Ally Noyes

The Night Before Calendula Blooms


Note from the Editor

There is a softness here in Ally’s work, subtlety, that caresses you while bringing you to your end at the same time. Tender spaces that allow the reader to see ourselves in the music, and leaves daggers for us to carve our own notes, even if they are into your own skin.


Seat of the Soul

Open your mouth.
   Open.
   Wider.
   Good.
I give unto you ::
   bright blood, crushed elderberry
       fragrant, thick, raw honey
        memory, rosemary
                  cotton breath, mullein
                   romance, rose hips
   Lay on the table.
   Hands over your head.
   Look at me.
      Your green-violet eyes soften to my will
      a frisson rattles your bones, anticipation and thrill
      you part your ribs
      spreading yourself so that I may harvest
   Breathe.
   Deeper.
      My knife penetrates your soft skin
      I carve gently, watching your eyelids flicker in ecstasy
      when i am satisfied, i plunge my fingers
      curl them around your smooth, slick
         liver
i lick my lips
      i devour you


Shadows

in the pink haze of morning
i kiss your fluttering eyelids and 
i am not afraid of death 
after sweating through the sheets
the impossible blue of the sky 
taunts me with the lie of constancy

as you sleep, i stroke your hair and 
hum the song of how we met—

before the sun there were no shadows 
the world formed different patterns 
no absence or lack 
just a careful feeling for one another 
each a world of one,
content and longing

though even in contentment, 
we stretch
feel the limits and the finiteness of our own form 

the moon watches patiently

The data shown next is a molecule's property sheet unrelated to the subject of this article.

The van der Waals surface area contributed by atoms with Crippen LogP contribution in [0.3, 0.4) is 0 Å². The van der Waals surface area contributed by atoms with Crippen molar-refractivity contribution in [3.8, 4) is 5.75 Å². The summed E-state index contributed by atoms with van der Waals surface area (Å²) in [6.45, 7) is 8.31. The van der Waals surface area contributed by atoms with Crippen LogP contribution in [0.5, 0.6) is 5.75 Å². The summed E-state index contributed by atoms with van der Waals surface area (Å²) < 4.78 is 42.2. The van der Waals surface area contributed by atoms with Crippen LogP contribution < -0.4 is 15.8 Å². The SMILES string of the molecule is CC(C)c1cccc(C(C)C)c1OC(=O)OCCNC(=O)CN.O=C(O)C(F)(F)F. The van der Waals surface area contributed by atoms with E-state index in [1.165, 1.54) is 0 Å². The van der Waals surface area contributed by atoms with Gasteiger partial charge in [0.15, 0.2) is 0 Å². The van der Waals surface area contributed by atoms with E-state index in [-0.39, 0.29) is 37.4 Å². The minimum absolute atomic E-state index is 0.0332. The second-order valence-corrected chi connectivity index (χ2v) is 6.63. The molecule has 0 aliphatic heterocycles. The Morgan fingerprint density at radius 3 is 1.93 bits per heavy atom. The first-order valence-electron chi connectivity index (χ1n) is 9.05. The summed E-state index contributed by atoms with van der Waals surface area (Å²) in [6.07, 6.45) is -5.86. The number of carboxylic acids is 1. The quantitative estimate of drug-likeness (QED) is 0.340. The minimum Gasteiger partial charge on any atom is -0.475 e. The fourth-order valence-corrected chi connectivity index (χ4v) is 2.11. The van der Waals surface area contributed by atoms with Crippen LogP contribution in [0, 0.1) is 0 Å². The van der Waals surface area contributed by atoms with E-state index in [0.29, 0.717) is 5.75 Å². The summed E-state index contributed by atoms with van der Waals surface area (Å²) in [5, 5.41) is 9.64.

as we 
grow. 
flagella 
wiggling, searching for nourishment 
we rotate, twist 
pumping sodium and hydrogen atoms 
from the world into our bodies 
(bodies as in a form with structure, 
not indivisible from the shadows to come) 

the sun rises and 
you whisper in your dreams 
i pull you closer,
tangling our limbs like 
vibrating strings 
reaching 
for each other 


I want to name every impossible thing

I want to name every impossible thing
   ask the ones who hurt how they want to be called
   gift them rosemary sprigs and fields of daisies

I want to name every painful thing
        every time an open bruise developed into a scar
         I want to say
          my sweet my love I am here I am here what do you need?
            I have a salve of plantain and calendula
              gorgeous, hearty things
                may I rub them so gently wherever you ache?
   I want to call every lonely one
    and ask them how their heart bleeds
        I want to wrap them in their favorite fabric
          I want to kiss their forehead and make their favorite dish
          and tell them — you are worthy, you are loved, oh so
            loved
    I want to weep with everyone who has caused hurt
       I want to journal with them, tear our hair out together
       rage and cry and pound on our chests
       I want to run with them until our muscles burn and our lungs            catch
          fire and we weep again
       and then I want to hold their hand as they lower their eyes and
           kiss
       the feet of the ones they’ve hurt